oalib
Search Results: 1 - 10 of 100 matches for " "
All listed articles are free for downloading (OA Articles)
Page 1 /100
Display every page Item
Low Enzymatic Activity Haplotypes of the Human Catechol-O-Methyltransferase Gene: Enrichment for Marker SNPs  [PDF]
Andrea G. Nackley, Svetlana A. Shabalina, Jason E. Lambert, Mathew S. Conrad, Dustin G. Gibson, Alexey N. Spiridonov, Sarah K. Satterfield, Luda Diatchenko
PLOS ONE , 2009, DOI: 10.1371/journal.pone.0005237
Abstract: Catechol-O-methyltransferase (COMT) is an enzyme that plays a key role in the modulation of catechol-dependent functions such as cognition, cardiovascular function, and pain processing. Three common haplotypes of the human COMT gene, divergent in two synonymous and one nonsynonymous (val158met) position, designated as low (LPS), average (APS), and high pain sensitive (HPS), are associated with experimental pain sensitivity and risk of developing chronic musculoskeletal pain conditions. APS and HPS haplotypes produce significant functional effects, coding for 3- and 20-fold reductions in COMT enzymatic activity, respectively. In the present study, we investigated whether additional minor single nucleotide polymorphisms (SNPs), accruing in 1 to 5% of the population, situated in the COMT transcript region contribute to haplotype-dependent enzymatic activity. Computer analysis of COMT ESTs showed that one synonymous minor SNP (rs769224) is linked to the APS haplotype and three minor SNPs (two synonymous: rs6267, rs740602 and one nonsynonymous: rs8192488) are linked to the HPS haplotype. Results from in silico and in vitro experiments revealed that inclusion of allelic variants of these minor SNPs in APS or HPS haplotypes did not modify COMT function at the level of mRNA folding, RNA transcription, protein translation, or enzymatic activity. These data suggest that neutral variants are carried with APS and HPS haplotypes, while the high activity LPS haplotype displays less linked variation. Thus, both minor synonymous and nonsynonymous SNPs in the coding region are markers of functional APS and HPS haplotypes rather than independent contributors to COMT activity.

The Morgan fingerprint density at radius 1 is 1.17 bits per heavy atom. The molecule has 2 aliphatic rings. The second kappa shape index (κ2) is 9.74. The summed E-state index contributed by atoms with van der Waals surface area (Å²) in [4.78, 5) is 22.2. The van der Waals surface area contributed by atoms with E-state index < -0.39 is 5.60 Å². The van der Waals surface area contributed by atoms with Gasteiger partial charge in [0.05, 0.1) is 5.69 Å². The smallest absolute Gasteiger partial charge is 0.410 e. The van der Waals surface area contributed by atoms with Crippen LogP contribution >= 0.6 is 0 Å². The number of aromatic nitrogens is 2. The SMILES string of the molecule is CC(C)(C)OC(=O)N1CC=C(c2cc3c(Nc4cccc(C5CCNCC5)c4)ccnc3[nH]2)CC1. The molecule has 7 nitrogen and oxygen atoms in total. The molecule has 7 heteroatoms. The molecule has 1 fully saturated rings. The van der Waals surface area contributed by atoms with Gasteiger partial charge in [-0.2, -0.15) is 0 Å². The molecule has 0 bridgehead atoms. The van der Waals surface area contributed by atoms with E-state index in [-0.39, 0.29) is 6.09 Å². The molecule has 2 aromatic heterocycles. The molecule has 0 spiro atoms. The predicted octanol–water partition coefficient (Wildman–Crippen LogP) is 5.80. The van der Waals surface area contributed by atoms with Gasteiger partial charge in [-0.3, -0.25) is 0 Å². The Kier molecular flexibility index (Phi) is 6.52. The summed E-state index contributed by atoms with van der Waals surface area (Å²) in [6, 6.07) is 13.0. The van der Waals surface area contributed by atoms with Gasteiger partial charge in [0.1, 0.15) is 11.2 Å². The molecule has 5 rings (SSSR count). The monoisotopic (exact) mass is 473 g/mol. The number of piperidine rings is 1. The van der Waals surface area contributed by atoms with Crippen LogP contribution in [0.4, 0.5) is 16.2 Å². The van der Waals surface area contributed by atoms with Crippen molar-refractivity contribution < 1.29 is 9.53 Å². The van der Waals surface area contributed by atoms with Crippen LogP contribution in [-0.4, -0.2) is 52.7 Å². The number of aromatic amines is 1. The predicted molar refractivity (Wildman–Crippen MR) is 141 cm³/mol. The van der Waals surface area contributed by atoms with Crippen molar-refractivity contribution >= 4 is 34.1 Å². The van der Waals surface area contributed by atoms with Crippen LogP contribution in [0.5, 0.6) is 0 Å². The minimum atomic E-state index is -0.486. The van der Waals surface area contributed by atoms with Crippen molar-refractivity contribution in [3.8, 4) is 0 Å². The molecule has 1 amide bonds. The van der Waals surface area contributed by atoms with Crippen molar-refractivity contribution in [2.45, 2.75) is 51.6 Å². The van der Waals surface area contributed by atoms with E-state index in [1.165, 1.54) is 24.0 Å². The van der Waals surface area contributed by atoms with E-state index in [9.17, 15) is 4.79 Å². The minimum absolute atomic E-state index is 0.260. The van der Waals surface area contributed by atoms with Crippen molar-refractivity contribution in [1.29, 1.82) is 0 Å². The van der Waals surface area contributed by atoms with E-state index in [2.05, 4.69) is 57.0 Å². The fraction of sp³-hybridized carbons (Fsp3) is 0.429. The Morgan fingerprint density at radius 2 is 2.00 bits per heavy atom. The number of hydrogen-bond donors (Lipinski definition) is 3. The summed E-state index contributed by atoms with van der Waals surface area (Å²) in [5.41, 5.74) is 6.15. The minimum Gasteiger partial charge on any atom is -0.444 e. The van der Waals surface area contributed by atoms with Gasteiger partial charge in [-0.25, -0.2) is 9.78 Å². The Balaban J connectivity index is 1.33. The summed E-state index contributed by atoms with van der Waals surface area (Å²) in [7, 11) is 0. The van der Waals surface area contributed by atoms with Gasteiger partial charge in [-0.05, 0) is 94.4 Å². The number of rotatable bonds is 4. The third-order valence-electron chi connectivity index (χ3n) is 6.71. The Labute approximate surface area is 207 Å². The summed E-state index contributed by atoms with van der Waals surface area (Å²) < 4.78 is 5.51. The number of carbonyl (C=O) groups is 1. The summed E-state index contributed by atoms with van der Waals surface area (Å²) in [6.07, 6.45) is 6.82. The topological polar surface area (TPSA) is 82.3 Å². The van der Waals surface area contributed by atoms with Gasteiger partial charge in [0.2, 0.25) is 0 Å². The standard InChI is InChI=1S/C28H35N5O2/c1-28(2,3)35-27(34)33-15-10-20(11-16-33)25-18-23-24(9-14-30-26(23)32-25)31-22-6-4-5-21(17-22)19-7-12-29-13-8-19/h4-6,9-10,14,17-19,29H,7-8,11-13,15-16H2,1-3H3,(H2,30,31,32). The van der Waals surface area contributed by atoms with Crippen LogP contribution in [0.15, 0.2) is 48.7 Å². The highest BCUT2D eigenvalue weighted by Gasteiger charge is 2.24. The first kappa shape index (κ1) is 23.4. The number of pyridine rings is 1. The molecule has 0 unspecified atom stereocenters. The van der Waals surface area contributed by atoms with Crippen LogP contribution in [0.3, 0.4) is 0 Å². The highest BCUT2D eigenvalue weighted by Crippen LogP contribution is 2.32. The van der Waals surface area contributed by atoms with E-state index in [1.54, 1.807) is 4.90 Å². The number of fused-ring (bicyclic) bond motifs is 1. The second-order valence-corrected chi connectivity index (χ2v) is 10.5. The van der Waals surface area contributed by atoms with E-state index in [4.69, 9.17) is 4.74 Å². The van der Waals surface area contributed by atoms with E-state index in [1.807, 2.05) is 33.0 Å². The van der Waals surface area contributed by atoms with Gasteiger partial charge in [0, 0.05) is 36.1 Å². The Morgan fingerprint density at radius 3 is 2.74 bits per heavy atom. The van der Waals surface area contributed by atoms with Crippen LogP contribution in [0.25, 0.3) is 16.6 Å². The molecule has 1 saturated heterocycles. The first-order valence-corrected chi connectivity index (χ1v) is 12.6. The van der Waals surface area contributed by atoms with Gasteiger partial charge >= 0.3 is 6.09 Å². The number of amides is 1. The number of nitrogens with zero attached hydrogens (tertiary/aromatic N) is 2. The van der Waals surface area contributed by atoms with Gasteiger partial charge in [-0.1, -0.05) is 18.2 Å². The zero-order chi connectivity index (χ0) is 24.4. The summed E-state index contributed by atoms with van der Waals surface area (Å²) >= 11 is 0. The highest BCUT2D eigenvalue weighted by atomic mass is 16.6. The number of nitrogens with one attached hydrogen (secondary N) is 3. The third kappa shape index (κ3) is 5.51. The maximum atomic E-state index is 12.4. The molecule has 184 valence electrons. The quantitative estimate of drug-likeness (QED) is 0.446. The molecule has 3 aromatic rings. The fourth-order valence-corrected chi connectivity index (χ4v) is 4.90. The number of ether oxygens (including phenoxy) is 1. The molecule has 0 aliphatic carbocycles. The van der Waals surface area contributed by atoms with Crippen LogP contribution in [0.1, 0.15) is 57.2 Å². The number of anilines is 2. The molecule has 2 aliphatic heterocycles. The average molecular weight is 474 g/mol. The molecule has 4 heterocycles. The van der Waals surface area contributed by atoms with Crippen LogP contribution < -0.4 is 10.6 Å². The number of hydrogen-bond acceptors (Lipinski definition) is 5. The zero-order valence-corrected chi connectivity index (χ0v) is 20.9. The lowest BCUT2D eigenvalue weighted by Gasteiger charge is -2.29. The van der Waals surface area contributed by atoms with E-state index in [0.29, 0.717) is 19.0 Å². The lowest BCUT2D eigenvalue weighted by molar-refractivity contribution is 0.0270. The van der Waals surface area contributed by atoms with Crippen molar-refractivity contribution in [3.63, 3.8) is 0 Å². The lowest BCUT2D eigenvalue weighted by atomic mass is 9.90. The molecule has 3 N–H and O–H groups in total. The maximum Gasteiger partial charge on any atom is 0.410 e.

The Catechol-O-Methyltransferase (COMT) val158met Polymorphism Affects Brain Responses to Repeated Painful Stimuli  [PDF]
Marco L. Loggia, Karin Jensen, Randy L. Gollub, Ajay D. Wasan, Robert R. Edwards, Jian Kong
PLOS ONE , 2011, DOI: 10.1371/journal.pone.0027764
Abstract: Despite the explosion of interest in the genetic underpinnings of individual differences in pain sensitivity, conflicting findings have emerged for most of the identified “pain genes”. Perhaps the prime example of this inconsistency is represented by catechol-O-methyltransferase (COMT), as its substantial association to pain sensitivity has been reported in various studies, but rejected in several others. In line with findings from behavioral studies, we hypothesized that the effect of COMT on pain processing would become apparent only when the pain system was adequately challenged (i.e., after repeated pain stimulation). In the present study, we used functional Magnetic Resonance Imaging (fMRI) to investigate the brain response to heat pain stimuli in 54 subjects genotyped for the common COMT val158met polymorphism (val/val = n 22, val/met = n 20, met/met = n 12). Met/met subjects exhibited stronger pain-related fMRI signals than val/val in several brain structures, including the periaqueductal gray matter, lingual gyrus, cerebellum, hippocampal formation and precuneus. These effects were observed only for high intensity pain stimuli after repeated administration. In spite of our relatively small sample size, our results suggest that COMT appears to affect pain processing. Our data demonstrate that the effect of COMT on pain processing can be detected in presence of 1) a sufficiently robust challenge to the pain system to detect a genotype effect, and/or 2) the recruitment of pain-dampening compensatory mechanisms by the putatively more pain sensitive met homozygotes. These findings may help explain the inconsistencies in reported findings of the impact of COMT in pain regulation.
The impact of the Catechol-O-methyltransferase Val158Met polymorphism on survival in the general population – the HUNT study
Knut Hagen, Lars J Stovner, Frank Skorpen, Elin Pettersen, John-Anker Zwart
BMC Medical Genetics , 2007, DOI: 10.1186/1471-2350-8-34